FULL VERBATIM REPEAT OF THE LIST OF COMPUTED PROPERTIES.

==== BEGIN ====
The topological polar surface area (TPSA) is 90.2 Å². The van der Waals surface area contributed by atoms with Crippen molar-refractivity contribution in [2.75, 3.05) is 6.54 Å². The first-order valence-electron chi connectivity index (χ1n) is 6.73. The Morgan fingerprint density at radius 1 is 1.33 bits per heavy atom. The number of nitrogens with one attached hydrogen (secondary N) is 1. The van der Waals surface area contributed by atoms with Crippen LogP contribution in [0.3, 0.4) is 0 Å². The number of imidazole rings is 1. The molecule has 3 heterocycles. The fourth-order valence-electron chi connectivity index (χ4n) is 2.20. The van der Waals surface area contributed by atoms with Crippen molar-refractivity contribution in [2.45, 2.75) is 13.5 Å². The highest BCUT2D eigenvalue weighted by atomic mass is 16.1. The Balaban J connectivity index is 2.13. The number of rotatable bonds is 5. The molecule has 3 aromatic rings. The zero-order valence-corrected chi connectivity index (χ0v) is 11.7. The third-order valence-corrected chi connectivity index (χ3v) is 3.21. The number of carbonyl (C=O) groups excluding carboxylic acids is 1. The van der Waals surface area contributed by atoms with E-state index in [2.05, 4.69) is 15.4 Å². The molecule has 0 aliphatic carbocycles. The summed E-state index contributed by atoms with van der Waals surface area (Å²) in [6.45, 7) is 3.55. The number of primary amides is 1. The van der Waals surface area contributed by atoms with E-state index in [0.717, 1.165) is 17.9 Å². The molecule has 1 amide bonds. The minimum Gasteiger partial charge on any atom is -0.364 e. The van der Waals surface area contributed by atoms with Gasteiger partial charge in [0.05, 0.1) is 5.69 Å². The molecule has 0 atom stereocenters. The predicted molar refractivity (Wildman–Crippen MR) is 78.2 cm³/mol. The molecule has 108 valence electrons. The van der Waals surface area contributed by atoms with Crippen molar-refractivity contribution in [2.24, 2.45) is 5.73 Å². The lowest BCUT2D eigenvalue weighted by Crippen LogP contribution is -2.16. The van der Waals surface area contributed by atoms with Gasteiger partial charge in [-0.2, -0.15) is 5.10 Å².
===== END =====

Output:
The topological polar surface area (TPSA) is 90.2 Å². The van der Waals surface area contributed by atoms with Crippen molar-refractivity contribution in [2.75, 3.05) is 6.54 Å². The first-order valence-electron chi connectivity index (χ1n) is 6.73. The Morgan fingerprint density at radius 1 is 1.33 bits per heavy atom. The number of nitrogens with one attached hydrogen (secondary N) is 1. The van der Waals surface area contributed by atoms with Crippen LogP contribution in [0.3, 0.4) is 0 Å². The number of imidazole rings is 1. The molecule has 3 heterocycles. The fourth-order valence-electron chi connectivity index (χ4n) is 2.20. The van der Waals surface area contributed by atoms with Crippen molar-refractivity contribution in [2.45, 2.75) is 13.5 Å². The highest BCUT2D eigenvalue weighted by atomic mass is 16.1. The Balaban J connectivity index is 2.13. The number of rotatable bonds is 5. The molecule has 3 aromatic rings. The zero-order valence-corrected chi connectivity index (χ0v) is 11.7. The third-order valence-corrected chi connectivity index (χ3v) is 3.21. The number of carbonyl (C=O) groups excluding carboxylic acids is 1. The van der Waals surface area contributed by atoms with E-state index in [2.05, 4.69) is 15.4 Å². The molecule has 0 aliphatic carbocycles. The summed E-state index contributed by atoms with van der Waals surface area (Å²) in [6.45, 7) is 3.55. The number of primary amides is 1. The van der Waals surface area contributed by atoms with E-state index in [0.717, 1.165) is 17.9 Å². The molecule has 1 amide bonds. The minimum Gasteiger partial charge on any atom is -0.364 e. The van der Waals surface area contributed by atoms with Gasteiger partial charge in [0.05, 0.1) is 5.69 Å². The molecule has 0 atom stereocenters. The predicted molar refractivity (Wildman–Crippen MR) is 78.2 cm³/mol. The molecule has 108 valence electrons. The van der Waals surface area contributed by atoms with Crippen molar-refractivity contribution in [2.24, 2.45) is 5.73 Å². The lowest BCUT2D eigenvalue weighted by Crippen LogP contribution is -2.16. The van der Waals surface area contributed by atoms with Gasteiger partial charge in [-0.2, -0.15) is 5.10 Å².